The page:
Rising river complicates Exxon oil spill cleanup

Up to 1,000 barrels of crude oil oozed into the legendary Yellowstone before the leak was stopped.

Laurel: The initial cleanup along the oil-fouled Yellowstone River could be tested on Tuesday as rising waters make it harder for Exxon Mobil Corp to get to areas damaged by the crude spilled from a company pipeline.

The National Weather Service predicts the Yellowstone River, swelling with mountain snowmelt amid hot summer temperatures, will peak at Billings on Tuesday afternoon — a day after Exxon Mobil Pipeline Co president Gary Pruessing promised to do "whatever is necessary" to mop up oil spilled from the duct at the river bottom. That pledge included sending crews to walk the river banks in search of pooled oil once the flooding river recedes.

The 12-inch pipeline burst on Friday upstream from a refinery in Billings, where it delivered 40,000 barrels of oil a day. Up to 1,000 barrels, or 42,000 gallons, of crude oil oozed into the legendary Yellowstone before the leak was stopped, according to Exxon Mobil estimates.

After downplaying assertions from state and federal officials that damage from the spill was spread over dozens of miles, Exxon Mobil acknowledged under political pressure on Monday that the scope of the leak could extend far beyond a 10-mile stretch of the river. Company officials also said their statements were misconstrued.

"We`re not limiting the scope of our cleanup to the immediate site," Pruessing said at a news conference along the river near Laurel, as crews mopped up oil in the background. "We are not trying to suggest in any way that that`s the limit of exposure."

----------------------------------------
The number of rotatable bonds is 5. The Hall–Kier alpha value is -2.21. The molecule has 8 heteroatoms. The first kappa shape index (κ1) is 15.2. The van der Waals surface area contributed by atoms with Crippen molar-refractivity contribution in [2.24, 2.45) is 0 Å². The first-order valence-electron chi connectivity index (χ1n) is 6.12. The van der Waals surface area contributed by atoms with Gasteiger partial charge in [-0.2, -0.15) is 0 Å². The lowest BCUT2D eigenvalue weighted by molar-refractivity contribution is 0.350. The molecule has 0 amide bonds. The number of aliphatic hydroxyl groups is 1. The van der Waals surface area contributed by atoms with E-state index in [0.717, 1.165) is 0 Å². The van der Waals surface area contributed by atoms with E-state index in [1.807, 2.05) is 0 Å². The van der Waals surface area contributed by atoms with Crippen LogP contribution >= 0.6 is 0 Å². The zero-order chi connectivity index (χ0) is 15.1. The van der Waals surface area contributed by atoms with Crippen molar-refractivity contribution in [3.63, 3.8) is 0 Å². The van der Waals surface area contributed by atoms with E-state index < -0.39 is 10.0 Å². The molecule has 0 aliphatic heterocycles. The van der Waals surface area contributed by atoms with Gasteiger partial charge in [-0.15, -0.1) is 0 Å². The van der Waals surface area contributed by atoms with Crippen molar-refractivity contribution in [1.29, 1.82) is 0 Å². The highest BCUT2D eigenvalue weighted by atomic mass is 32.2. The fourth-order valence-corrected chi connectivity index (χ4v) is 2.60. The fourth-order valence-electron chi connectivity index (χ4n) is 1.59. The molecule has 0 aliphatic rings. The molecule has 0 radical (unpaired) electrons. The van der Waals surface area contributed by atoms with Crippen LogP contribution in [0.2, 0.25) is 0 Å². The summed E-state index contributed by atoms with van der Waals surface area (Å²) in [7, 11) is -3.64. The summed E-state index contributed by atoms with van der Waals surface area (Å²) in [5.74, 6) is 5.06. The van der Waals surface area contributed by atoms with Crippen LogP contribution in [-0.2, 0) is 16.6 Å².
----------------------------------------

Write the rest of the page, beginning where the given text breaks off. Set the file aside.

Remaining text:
The 20-year-old Silvertip pipeline followed a route that passes beneath the river. It was temporarily shut down in May after Laurel officials raised concerns that it could be at risk as the Yellowstone started to rise. Also twice in the last year, regulators warned Exxon Mobil of several safety violations along the line.

The company decided to restart the line after examining its safety record and deciding it was safe, Pruessing said.

The cause of the rupture has not yet been determined, but company and government officials have speculated that high waters in recent weeks may have scoured the river bottom and exposed the pipeline to damaging debris.

The Yellowstone River at Billings had dropped nearly two feet by Monday from its peak on Saturday morning, according to the National Weather Service. But temperatures reached the mid-90s on Sunday, causing the melt of mountain snow to accelerate.

It is possible cleaned areas would become fouled again as waters rise.

Governor Brian Schweitzer, who earlier criticised the company`s inspection of the spill, planned to tour the damaged areas on Tuesday.

Underscoring rising anger over the spill among some riverfront property owners, Pruessing was confronted after his news conference on Monday by a goat farmer and environmental activist who said his partner was sickened by oil fumes and had to be taken to the emergency room.

"I need to know what we`ve been exposed to. People are sick now," Mike Scott said. Scott`s partner, Alexis Bonogofsky, was diagnosed on Monday with acute hydrocarbon exposure after she experienced dizziness, nausea and trouble breathing, he said.

Pruessing said air and water monitoring had not revealed any health risks. But he told Scott the company would provide the public with more information.

The Environmental Protection Agency said in a statement on Monday afternoon that officials were still taking air and water samples to determine the impacts.

Bureau Report

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